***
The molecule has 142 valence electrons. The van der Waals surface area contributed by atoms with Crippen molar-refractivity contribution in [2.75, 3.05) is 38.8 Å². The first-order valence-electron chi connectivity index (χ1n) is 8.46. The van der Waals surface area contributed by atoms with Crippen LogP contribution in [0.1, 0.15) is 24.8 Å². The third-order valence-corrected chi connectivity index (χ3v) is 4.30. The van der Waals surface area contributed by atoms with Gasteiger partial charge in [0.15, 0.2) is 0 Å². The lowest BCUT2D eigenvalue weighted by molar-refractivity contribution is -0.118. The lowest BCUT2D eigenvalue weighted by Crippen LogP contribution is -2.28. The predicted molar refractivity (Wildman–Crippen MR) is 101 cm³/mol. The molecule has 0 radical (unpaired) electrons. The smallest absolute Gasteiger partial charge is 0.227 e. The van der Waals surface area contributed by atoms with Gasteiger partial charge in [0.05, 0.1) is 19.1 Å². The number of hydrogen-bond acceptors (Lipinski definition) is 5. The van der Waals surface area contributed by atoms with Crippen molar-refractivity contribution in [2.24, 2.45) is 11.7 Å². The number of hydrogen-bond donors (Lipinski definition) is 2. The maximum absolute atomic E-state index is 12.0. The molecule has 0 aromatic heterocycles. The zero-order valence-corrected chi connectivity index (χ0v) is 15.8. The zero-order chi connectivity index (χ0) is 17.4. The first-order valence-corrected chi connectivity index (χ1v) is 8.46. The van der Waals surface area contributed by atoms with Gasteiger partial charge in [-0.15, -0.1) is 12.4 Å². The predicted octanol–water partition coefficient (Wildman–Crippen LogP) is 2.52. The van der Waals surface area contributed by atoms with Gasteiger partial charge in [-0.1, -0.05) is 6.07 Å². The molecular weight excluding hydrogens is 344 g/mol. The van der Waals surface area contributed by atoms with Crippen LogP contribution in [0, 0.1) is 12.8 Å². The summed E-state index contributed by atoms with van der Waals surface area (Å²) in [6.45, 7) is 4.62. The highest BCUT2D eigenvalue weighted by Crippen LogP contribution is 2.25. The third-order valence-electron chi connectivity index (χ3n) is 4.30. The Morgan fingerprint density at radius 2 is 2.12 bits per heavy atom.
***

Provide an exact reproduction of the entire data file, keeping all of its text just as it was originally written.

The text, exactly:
The molecule has 142 valence electrons. The van der Waals surface area contributed by atoms with Crippen molar-refractivity contribution in [2.75, 3.05) is 38.8 Å². The first-order valence-electron chi connectivity index (χ1n) is 8.46. The van der Waals surface area contributed by atoms with Crippen LogP contribution in [0.1, 0.15) is 24.8 Å². The third-order valence-corrected chi connectivity index (χ3v) is 4.30. The van der Waals surface area contributed by atoms with Gasteiger partial charge in [0.15, 0.2) is 0 Å². The lowest BCUT2D eigenvalue weighted by molar-refractivity contribution is -0.118. The lowest BCUT2D eigenvalue weighted by Crippen LogP contribution is -2.28. The predicted molar refractivity (Wildman–Crippen MR) is 101 cm³/mol. The molecule has 0 radical (unpaired) electrons. The smallest absolute Gasteiger partial charge is 0.227 e. The van der Waals surface area contributed by atoms with Gasteiger partial charge in [0.05, 0.1) is 19.1 Å². The number of hydrogen-bond acceptors (Lipinski definition) is 5. The van der Waals surface area contributed by atoms with Crippen molar-refractivity contribution in [2.24, 2.45) is 11.7 Å². The number of hydrogen-bond donors (Lipinski definition) is 2. The maximum absolute atomic E-state index is 12.0. The molecule has 0 aromatic heterocycles. The zero-order valence-corrected chi connectivity index (χ0v) is 15.8. The zero-order chi connectivity index (χ0) is 17.4. The first-order valence-corrected chi connectivity index (χ1v) is 8.46. The van der Waals surface area contributed by atoms with Gasteiger partial charge in [-0.15, -0.1) is 12.4 Å². The predicted octanol–water partition coefficient (Wildman–Crippen LogP) is 2.52. The van der Waals surface area contributed by atoms with Gasteiger partial charge in [-0.1, -0.05) is 6.07 Å². The molecular weight excluding hydrogens is 344 g/mol. The van der Waals surface area contributed by atoms with Crippen LogP contribution in [0, 0.1) is 12.8 Å². The summed E-state index contributed by atoms with van der Waals surface area (Å²) in [6.45, 7) is 4.62. The highest BCUT2D eigenvalue weighted by Crippen LogP contribution is 2.25. The third-order valence-electron chi connectivity index (χ3n) is 4.30. The Morgan fingerprint density at radius 2 is 2.12 bits per heavy atom.